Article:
Nadja Alexander is Foundation Director and Professor of the Institute for Conflict Engagement and Resolution at Hong Kong Shue Yan University. Nadja is also an Adjunct Professor at James Cook University, Australia, and an accredited conflict resolution professional in Australia (National Accreditation, LEADR) and Hong Kong (HKIAC). Nadja has extensive experience as a practitioner, trainer and consultant in Australasia, the Pacific and Europe and is listed in the International Who’s Who of Commercial Mediation. Her areas of practice comprise executive, workplace, commercial, intergovernmental, interpersonal and cross-cultural conflict situations. She practices in the English and German languages. Nadja is actively engaged in conflict resolution policy in a range of jurisdictions. Current appointments include the Hong Kong Mediation Steering Committee, the Standards Commission of the International Mediation Institute, Singapore Mediation Working Party, Advisory Board member of the Indian International ADR Association (IIAA). She is a former member of the Australian National Alternative Dispute Resolution Advisory Council (NADRAC) and the German National Council to advise on a Mediation Law.
Contact Nadja Alexander
Towards a Harmonised Approach to Mediation Legislation in Asia?
In the past few years Singapore has been busy revising, refining and extending its dispute resolution offerings in cross-border litigation, arbitration and mediation.
UNCITRAL and the enforceability of iMSAs: the debate heats up – Final Installment
The mounting global hubbub surrounding mediation, and highly varied perceptions regarding the nature and value of mediation, underscore the need for thoughtful conversation and deliberate reflection on present trends and tendencies.
The Regulatory Robustness Rating in Practice: Conclusion
Yes, here it is. The final part of the Regulatory Robustness Rating (RRR) trilogy.
Do We Need Laws to Help Us Say Sorry?
On the last day of the year, like many of you, I find myself reflecting on the events of the past 12 months, the highs and lows, the tensions and the takeaways. Here is one of the takeaways.
Our Best Negotiators are Humble People . . .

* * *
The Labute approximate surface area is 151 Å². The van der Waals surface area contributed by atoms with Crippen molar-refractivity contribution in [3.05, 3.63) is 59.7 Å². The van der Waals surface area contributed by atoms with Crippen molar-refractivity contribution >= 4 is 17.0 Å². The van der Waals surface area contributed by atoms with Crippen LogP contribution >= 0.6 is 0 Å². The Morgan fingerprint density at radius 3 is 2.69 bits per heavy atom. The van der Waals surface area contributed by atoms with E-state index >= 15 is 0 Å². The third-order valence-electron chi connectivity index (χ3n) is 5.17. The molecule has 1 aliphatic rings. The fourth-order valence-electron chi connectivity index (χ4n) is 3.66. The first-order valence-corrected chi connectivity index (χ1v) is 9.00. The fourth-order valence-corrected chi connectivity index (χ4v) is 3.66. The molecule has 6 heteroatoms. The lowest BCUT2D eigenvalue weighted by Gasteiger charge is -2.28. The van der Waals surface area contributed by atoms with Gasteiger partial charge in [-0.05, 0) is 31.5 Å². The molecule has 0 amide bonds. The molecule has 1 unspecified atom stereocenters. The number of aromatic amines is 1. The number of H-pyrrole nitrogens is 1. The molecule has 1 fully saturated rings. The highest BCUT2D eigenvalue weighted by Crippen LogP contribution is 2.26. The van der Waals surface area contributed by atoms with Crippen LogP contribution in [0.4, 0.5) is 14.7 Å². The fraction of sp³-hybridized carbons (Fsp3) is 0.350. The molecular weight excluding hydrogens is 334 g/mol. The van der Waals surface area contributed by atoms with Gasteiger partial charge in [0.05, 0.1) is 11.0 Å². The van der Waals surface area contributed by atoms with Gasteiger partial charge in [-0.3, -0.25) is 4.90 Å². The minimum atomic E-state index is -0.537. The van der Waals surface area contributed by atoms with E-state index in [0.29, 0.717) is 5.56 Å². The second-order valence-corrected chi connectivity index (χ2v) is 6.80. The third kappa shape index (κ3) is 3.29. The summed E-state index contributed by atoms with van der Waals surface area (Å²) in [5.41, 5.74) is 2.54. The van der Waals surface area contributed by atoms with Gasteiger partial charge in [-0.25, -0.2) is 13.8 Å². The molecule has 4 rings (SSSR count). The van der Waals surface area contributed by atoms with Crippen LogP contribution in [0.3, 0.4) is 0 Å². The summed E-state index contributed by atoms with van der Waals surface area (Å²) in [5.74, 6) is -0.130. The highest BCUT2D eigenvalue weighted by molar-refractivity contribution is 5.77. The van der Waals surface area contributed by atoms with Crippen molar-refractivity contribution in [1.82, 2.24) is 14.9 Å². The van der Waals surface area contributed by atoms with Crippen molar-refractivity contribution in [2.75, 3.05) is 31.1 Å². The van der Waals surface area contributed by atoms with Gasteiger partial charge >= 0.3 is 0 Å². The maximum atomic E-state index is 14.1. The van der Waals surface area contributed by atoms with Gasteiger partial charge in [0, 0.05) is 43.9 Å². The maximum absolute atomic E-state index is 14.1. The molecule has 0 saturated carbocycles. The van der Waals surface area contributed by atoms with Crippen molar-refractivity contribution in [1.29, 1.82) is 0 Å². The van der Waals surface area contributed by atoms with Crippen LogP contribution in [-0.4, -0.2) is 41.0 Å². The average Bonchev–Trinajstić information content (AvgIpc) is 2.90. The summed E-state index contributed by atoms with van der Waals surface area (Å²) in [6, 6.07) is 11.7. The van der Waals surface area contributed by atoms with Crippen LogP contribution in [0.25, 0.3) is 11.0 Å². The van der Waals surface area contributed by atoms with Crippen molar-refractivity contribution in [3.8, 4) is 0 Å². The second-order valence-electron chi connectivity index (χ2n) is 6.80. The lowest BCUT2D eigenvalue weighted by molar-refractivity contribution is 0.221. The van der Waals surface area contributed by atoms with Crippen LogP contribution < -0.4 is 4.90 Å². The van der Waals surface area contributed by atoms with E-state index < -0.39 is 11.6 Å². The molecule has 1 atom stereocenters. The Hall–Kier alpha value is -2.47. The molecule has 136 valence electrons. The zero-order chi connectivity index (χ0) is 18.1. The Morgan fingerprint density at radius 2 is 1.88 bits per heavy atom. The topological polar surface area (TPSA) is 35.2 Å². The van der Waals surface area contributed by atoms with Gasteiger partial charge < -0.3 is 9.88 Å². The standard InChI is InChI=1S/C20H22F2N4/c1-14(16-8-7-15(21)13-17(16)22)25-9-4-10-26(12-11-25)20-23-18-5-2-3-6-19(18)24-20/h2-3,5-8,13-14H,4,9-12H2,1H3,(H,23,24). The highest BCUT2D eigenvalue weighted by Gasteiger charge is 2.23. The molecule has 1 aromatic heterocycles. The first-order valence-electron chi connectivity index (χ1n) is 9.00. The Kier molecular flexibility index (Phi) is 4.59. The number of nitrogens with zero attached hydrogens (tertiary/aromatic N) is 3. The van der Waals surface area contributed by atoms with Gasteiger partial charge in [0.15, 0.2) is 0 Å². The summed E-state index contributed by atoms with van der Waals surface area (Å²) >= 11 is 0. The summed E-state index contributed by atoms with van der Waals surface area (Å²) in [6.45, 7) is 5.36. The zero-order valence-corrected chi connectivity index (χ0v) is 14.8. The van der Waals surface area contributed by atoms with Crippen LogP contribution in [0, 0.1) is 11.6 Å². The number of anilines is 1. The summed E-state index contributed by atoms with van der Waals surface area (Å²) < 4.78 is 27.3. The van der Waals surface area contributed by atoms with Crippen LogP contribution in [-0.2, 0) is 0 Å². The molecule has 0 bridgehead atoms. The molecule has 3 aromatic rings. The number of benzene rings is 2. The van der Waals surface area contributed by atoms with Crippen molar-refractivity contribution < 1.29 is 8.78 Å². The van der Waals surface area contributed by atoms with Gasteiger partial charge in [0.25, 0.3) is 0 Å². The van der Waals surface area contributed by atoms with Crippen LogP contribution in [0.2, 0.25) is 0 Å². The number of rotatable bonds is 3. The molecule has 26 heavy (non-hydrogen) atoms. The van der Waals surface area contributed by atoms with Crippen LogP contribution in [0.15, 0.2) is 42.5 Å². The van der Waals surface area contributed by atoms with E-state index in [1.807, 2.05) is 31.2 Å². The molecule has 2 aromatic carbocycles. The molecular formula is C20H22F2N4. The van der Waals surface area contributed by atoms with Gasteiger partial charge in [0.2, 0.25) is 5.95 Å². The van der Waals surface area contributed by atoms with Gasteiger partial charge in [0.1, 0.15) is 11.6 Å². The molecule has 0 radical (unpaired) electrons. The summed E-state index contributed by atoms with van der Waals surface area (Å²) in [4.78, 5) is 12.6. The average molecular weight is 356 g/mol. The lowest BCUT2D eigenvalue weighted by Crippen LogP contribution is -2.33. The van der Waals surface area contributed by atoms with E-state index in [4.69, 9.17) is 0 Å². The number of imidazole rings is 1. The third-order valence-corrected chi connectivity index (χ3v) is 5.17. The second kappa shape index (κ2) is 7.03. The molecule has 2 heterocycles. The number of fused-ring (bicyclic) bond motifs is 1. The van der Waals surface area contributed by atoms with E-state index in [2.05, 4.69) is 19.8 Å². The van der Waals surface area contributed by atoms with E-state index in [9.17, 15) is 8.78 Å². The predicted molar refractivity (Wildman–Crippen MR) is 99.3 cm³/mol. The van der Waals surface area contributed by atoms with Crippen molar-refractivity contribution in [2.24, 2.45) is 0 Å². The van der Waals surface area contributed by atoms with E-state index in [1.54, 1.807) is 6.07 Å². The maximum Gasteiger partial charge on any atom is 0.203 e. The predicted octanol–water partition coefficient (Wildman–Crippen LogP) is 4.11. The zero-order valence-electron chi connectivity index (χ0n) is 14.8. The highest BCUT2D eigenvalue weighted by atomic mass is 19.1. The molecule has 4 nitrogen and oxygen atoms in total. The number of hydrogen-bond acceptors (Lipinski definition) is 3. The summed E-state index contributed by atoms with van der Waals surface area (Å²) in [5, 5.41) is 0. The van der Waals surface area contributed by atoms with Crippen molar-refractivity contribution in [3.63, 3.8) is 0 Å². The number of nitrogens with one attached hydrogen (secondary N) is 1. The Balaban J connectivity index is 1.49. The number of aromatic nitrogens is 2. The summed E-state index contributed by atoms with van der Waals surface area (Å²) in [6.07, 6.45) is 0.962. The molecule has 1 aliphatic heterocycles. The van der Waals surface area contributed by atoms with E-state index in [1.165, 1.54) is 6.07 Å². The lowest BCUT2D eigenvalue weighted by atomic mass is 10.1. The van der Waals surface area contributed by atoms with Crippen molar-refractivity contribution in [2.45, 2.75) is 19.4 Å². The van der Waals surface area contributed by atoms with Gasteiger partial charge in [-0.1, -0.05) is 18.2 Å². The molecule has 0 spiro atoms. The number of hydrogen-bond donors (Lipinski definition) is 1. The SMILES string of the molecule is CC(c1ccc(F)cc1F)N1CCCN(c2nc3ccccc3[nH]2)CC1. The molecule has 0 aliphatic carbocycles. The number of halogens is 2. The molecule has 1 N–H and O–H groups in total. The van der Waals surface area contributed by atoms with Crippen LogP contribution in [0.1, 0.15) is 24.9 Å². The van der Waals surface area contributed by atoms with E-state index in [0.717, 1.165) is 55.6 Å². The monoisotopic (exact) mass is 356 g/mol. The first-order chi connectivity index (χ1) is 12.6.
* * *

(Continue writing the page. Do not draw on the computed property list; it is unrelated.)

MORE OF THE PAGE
"The best negotiators are humble people who like to communicate with people from all walks of life." Walking into Gilbert Wong’s office is like stumbling into Aladdin’s Cave – a treasure trove of memories and stories of his 21 years in the Hong Kong Police Force. Amongst his library of books on crisis negotiation, psychology, counseling, psychotherapy and other relevant fields, there are mementos, certificates, awards and honours representing this negotiator’s passion for people and his commitment to developing the field of crisis negotiation.
Engineering Peace - Achieving the promise of mediation in the world's most difficult conflicts
Achieving the promise of mediation in conflicts that threaten the stability of societies and economies is one of the most important challenges of our time. Inspiring progress has been made in the past few years by the UN, and political leaders increasingly perceive mediation as vital for avoiding and resolving conflict at all levels in society, worldwide. Yet in individual cases mediation is rarely used as an avoidance and prevention process, and left until conflicts have escalated to the point that achieving a timely negotiated outcome, or avoiding a catastrophe, is virtually out of reach.
Chief Justice of Samoa Launches Mediation Rules
Chief Justice, His Honour Patu Tiava’asue Falefatu Sapolu yesterday launched Samoa’s Mediation Rules 2013 during a gathering at the Samoa Tourism Authority.
Mediating the Four Meanings in a Message
It is often said that listening is one of a mediator’s core skills. At the same time the parties’ ability to listen to each other is equally important. Where parties’ communication has broken down to such an extent that they are unable to really hear what each other is saying, mediators can step in and assist them to listen more effectively.
Mediation Lawyering – the New Legal Specialisation
It is a fact of life that lawyers will be involved in many mediations, particularly where they involve litigation matters. Despite initial reluctance to embrace mediation, the tide is turning as Sabine Walsh explains in her posting, Of Turkeys and Christmas – The Role of Lawyers in Mediation. A specialised form of legal practice is developing, known variously as mediation lawyering, mediation advocacy or mediation representation.
From Communities To Corporations: The Growth of Mediation In Sri Lanka
This article outlines the development of modern mediation in Sri Lanka.